James Cooke Brown, inventor of the logical language Loglan, the board game Careers, author of the utopian novel The Troika Incident and the new book The Job Market of the Future: Using Computers to Humanize Economies, died on February 13, 2000 in Tierra del Fuego, Argentina, where he was traveling with his wife, Evelyn Anderson. He was 78.
Dr. Brown was an inventor, writer, and university professor. In 1954, while working as a research analyst for Knox-Reeves advertising in Minneapolis, Dr. Brown invented and tested a board game, Careers, which was produced by Parker Brothers starting in 1956. "In contrast to the one-dimensional game Monopoly, in Careers players pursue money, fame and happiness," according to his daughter. "In that greed-encouraging 1950's atmosphere, my father wanted to open up to youth the idea that money is not the only dimension to be considered in life." Later Dr. Brown developed a more complex and nuanced version of the game for adults in which enlightenment, virtue and power are also dimensions.
Dr. Brown also wrote science fiction. While living in Mexico City in 1952, he published The Emissary, a novella, in Astounding Science Fiction, and "The Love Machine" in Fantastic Universe. During this time he also wrote the first draft of his futurist novel, The Troika Incident, which was published by Doubleday in 1970.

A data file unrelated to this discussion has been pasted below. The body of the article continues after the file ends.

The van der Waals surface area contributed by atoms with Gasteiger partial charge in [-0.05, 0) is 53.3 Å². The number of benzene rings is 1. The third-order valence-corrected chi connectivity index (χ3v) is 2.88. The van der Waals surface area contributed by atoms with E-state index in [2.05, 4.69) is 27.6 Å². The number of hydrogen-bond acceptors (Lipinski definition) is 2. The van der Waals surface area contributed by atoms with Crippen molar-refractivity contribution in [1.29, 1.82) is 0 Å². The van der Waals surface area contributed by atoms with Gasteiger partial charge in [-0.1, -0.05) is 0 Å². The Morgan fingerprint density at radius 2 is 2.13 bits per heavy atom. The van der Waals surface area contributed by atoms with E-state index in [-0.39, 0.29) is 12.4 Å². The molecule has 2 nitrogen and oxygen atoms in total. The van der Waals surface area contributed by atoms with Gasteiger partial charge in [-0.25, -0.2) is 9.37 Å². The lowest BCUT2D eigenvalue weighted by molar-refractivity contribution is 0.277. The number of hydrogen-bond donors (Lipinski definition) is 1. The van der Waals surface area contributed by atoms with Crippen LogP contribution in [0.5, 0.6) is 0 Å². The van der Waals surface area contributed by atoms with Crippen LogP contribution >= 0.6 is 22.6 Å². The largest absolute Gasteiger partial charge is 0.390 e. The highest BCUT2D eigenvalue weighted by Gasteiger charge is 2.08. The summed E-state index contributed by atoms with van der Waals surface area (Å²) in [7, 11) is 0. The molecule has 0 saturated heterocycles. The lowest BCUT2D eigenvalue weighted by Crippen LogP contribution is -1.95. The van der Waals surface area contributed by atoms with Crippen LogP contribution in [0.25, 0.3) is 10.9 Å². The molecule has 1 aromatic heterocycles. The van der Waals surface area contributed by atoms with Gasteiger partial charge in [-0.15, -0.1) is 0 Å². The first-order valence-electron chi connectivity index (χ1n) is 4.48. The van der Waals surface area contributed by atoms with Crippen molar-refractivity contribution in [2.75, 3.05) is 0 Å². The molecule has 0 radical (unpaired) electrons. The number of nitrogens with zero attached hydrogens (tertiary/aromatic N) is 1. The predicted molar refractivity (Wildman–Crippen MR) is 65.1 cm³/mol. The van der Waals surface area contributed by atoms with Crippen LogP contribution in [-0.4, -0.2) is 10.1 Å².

Later he expanded on the economic system he described in The Troika Incident, which he called the "Job Market." Dr. Brown had recently completed a manuscript, The Job Market of the Future: Using Computers to Humanize Economies (forthcoming from M.E. Sharpe, 2001.) In it he proposes a computer-moderated economic system in which available work is divided among all who seek employment in a society, reducing the work week, eliminating unemployment, and removing the need for economies to grow perpetually, destroying the environment. This idea was first described, but left undesigned, by 19th century utopian novelist Edward Bellamy in his books Looking Backward and Equality.
Dr. Brown taught sociology at the University of Florida from 1955 to 1961, when he received a grant from the National Institutes of Health to conduct the Loglan Project. He first wrote about Loglan in a 1960 article in The Scientific American. "Loglan was created to examine Benjamin Lee Whorf's hypothesis that natural languages, such as English or Chinese, place limits on the human ability to think. My father thought that a completely logical language, not based in any one culture, could break through these barriers and expand our ability to reason and imagine," said his daughter, Jenny Brown.
An institute of Loglanists grew up around the project, and from 1978 to 1982 they wrote the first complete computer grammar for any speakable language. "We were using some of the first personal computers, and a grammar compilation took about 45 minutes," recalled Dr. Robert McIvor, a colleague. "Today, compiling a considerably larger Loglan grammar takes a fraction of a second."